Tuesday, 16 October 2018

Antimicrobial stewardship in veterinary settings


Antimicrobial resistance is a global public health challenge. Antimicrobial drugs have been widely used in human and veterinary medicine for more than 60 years. When used judiciously, antimicrobials can effectively fight bacterial infections. However, we know that overuse or misuse of these drugs promotes the development of antimicrobial-resistant bacteria.

A statement from FDA Commissioner Scott Gottlieb.

For all of these reasons, it’s critical that we implement good antimicrobial stewardship practices in human healthcare and veterinary settings. We must continue to take new steps to slow the development of resistance and extend the usefulness of these lifesaving drugs.

Combating antimicrobial resistance continues to be a top priority for the U.S. Food and Drug Administration (FDA).

To further these efforts, the FDA will soon implement a new, five-year blueprint for how the FDA plans to build on its current programs to advance antimicrobial stewardship in veterinary settings. We’ll expand on the FDA’s existing actions, and launch some new programs. Our aim is to reduce overuse of antimicrobial drugs and combat the rising threat of resistance.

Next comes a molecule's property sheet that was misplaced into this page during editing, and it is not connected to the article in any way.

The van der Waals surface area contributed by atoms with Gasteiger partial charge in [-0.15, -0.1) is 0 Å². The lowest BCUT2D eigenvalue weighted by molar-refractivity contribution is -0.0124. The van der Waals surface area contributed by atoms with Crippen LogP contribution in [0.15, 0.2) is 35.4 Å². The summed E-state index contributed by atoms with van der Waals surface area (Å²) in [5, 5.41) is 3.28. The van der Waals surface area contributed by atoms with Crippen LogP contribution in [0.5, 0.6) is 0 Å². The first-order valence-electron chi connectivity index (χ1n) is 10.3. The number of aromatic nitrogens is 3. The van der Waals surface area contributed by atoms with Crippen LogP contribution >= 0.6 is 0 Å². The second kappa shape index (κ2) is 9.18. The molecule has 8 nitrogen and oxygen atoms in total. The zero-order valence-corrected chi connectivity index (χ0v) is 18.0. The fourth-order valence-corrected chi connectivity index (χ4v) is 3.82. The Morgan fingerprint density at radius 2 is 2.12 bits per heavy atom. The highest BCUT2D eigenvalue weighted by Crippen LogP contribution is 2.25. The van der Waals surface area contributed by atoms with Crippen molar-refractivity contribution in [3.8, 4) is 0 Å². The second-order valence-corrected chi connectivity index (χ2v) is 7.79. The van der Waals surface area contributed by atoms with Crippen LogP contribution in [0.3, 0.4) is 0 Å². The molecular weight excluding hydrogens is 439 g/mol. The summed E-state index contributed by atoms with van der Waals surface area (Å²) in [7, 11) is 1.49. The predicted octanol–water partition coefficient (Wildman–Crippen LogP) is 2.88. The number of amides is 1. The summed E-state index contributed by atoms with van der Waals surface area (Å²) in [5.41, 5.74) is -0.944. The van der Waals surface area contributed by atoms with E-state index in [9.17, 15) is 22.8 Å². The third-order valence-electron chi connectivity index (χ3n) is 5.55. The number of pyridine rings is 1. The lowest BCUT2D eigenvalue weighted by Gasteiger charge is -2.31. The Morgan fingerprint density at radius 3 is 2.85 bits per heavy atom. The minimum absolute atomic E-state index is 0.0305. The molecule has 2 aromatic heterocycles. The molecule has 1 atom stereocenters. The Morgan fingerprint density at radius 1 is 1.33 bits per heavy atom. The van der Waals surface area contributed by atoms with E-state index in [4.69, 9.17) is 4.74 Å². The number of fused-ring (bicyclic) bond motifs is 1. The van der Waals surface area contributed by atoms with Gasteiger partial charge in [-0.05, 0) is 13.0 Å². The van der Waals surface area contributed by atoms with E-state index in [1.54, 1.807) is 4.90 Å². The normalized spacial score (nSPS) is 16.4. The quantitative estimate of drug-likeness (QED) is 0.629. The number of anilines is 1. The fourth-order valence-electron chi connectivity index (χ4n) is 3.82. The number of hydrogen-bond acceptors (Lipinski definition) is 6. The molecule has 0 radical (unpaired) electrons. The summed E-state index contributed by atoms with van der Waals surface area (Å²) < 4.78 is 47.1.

As part of the FDA’s regulatory mission, our Center for Veterinary Medicine (CVM) is responsible for ensuring the safety and effectiveness of animal drugs, including antimicrobials. CVM has already taken important steps to update the approved conditions of use for medically important antimicrobials (i.e., antimicrobials important for treating human disease) to support judicious use in food-producing animals. While important progress has been made, we know that additional work is needed to address the complex challenge of antimicrobial resistance.

See: https://www.fda.gov/NewsEvents/Newsroom/PressAnnouncements/ucm615245.htm

Posted by Dr. Tim Sandle, Pharmaceutical Microbiology

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